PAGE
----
To illustrate what I’m talking about, I’ll quote a key passage from the 2004 war-game summary. Several players were assembled to act out the roles of the Principals Committee of the National Security Council, and James Fallows narrates the events of the game:
The President wanted to understand the options he actually had for a military approach to Iran. The general and his staff had prepared plans for three escalating levels of involvement: a punitive raid against key Revolutionary Guard units, to retaliate for Iranian actions elsewhere, most likely in Iraq; a pre-emptive air strike on possible nuclear facilities; and a “regime change” operation, involving the forcible removal of the mullahs’ government in Tehran. Either of the first two could be done on its own, but the third would require the first two as preparatory steps. In the real world the second option—a pre-emptive air strike against Iranian nuclear sites—is the one most often discussed. Gardiner said that in his briefing as war-game leader he would present versions of all three plans based as closely as possible on current military thinking. He would then ask the principals to recommend not that an attack be launched but that the President authorize the preparatory steps to make all three possible.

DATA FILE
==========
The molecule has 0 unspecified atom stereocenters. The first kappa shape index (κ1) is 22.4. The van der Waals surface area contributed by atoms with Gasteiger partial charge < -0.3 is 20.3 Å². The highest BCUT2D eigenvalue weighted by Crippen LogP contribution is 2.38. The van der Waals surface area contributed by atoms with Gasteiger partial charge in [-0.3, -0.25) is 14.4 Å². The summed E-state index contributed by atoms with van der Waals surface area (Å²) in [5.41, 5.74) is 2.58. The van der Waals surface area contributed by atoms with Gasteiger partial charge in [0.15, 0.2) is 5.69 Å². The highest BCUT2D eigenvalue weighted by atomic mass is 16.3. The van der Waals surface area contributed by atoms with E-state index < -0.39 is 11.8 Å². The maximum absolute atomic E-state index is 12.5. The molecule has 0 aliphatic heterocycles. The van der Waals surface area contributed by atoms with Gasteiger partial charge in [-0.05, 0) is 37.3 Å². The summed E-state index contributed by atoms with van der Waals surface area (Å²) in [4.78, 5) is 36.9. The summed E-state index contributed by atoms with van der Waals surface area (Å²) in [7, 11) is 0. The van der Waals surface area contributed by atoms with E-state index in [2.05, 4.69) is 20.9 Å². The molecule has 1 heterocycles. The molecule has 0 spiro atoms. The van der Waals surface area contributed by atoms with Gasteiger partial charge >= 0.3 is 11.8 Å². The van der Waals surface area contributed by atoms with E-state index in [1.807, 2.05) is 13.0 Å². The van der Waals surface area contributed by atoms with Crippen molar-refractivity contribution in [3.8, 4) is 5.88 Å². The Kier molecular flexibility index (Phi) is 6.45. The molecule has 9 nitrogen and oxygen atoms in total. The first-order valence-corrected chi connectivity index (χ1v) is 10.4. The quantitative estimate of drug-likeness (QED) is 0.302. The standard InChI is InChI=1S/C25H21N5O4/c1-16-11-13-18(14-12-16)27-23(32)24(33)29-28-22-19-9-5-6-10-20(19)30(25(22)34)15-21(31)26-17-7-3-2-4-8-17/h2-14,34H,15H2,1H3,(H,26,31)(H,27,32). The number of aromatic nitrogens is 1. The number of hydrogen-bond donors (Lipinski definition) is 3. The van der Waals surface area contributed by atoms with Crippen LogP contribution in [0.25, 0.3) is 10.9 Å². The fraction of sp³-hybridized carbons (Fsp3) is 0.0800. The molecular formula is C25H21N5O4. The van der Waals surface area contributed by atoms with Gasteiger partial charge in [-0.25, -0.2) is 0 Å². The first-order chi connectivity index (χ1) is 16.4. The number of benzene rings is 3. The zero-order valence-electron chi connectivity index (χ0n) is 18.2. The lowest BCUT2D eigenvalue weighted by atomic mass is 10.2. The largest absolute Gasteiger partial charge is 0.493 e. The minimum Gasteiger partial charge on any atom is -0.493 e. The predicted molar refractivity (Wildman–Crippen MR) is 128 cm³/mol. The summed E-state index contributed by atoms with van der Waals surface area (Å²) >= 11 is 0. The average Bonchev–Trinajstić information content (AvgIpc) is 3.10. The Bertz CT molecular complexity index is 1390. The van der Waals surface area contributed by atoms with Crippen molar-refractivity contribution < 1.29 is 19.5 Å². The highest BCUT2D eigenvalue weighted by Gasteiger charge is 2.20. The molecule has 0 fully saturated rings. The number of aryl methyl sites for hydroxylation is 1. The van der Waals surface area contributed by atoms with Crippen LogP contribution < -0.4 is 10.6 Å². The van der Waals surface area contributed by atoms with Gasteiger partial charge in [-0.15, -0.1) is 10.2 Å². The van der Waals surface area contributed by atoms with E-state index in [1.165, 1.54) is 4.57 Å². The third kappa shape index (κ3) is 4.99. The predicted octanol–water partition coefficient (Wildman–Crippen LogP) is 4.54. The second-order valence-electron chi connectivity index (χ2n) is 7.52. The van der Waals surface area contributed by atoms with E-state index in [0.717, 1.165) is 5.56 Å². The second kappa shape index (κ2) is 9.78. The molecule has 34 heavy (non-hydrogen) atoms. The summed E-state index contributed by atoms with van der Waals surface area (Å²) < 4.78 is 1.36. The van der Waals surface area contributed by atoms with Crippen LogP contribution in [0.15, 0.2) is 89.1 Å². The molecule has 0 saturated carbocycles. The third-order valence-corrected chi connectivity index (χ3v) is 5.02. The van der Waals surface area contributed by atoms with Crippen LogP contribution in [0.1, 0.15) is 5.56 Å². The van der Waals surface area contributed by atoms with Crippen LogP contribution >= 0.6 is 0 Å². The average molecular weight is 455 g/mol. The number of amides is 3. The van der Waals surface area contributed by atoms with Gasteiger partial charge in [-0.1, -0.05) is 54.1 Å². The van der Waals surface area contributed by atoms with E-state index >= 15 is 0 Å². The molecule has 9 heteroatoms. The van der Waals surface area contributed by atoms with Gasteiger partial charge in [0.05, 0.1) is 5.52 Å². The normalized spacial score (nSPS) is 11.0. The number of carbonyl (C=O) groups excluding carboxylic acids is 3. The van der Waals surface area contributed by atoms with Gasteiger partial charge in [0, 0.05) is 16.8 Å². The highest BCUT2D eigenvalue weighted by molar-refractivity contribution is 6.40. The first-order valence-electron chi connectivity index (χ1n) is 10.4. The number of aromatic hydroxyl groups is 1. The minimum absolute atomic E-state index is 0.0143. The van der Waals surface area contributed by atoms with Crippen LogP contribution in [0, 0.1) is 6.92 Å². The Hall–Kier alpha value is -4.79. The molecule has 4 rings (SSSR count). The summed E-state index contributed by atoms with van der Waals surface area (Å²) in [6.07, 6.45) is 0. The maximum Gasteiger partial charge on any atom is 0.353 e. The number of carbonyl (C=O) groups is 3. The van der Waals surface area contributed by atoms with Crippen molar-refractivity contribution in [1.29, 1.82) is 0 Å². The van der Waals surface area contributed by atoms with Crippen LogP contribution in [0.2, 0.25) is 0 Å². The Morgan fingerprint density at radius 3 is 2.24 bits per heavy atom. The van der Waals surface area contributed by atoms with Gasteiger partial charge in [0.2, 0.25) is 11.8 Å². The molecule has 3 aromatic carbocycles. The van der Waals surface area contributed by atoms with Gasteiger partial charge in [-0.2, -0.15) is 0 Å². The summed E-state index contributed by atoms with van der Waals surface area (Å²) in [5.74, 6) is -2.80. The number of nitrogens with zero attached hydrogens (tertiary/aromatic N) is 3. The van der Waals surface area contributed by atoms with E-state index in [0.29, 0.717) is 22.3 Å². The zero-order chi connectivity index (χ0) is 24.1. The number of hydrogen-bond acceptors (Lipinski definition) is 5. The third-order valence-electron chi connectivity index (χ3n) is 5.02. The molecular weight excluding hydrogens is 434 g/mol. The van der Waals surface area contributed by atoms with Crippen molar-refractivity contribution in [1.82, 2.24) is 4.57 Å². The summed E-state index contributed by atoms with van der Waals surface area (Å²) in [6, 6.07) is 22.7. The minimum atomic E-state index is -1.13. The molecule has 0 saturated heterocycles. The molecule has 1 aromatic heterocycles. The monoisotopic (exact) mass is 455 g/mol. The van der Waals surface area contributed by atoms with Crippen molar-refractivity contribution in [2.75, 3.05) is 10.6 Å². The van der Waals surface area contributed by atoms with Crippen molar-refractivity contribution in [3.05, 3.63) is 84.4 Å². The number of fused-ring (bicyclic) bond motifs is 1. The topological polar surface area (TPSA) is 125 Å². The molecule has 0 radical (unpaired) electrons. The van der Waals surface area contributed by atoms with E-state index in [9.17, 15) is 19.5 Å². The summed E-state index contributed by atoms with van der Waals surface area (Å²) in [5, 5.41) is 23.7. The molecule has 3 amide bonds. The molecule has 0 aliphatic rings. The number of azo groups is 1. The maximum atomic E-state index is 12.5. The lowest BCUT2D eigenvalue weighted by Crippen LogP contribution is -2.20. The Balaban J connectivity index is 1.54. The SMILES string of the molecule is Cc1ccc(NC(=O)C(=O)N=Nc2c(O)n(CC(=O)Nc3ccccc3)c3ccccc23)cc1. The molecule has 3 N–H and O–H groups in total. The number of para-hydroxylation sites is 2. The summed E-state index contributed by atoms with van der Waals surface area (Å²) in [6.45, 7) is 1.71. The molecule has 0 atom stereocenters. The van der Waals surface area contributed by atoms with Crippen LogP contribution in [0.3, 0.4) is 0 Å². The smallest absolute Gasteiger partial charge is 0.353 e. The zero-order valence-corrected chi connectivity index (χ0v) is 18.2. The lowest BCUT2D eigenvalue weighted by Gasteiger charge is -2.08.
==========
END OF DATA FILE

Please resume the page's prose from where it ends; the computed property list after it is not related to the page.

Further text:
The fatal flaw here is posing the problem set by the president as one of creating options for a “military approach” to Iran. That’s why the options end up being, respectively, useless, vague, and appalling.
Asking what a “military approach to Iran” would look like is asking the wrong question. The first question – the right question – is always what the objective is. If you read through the war-game summary, I believe you’ll agree with me that no strategic objective was ever set for the players. The three options outlined above imply three different objectives. If I were the president, and those three options were presented to me, I would ask what could have possessed my staff to forward options one and three.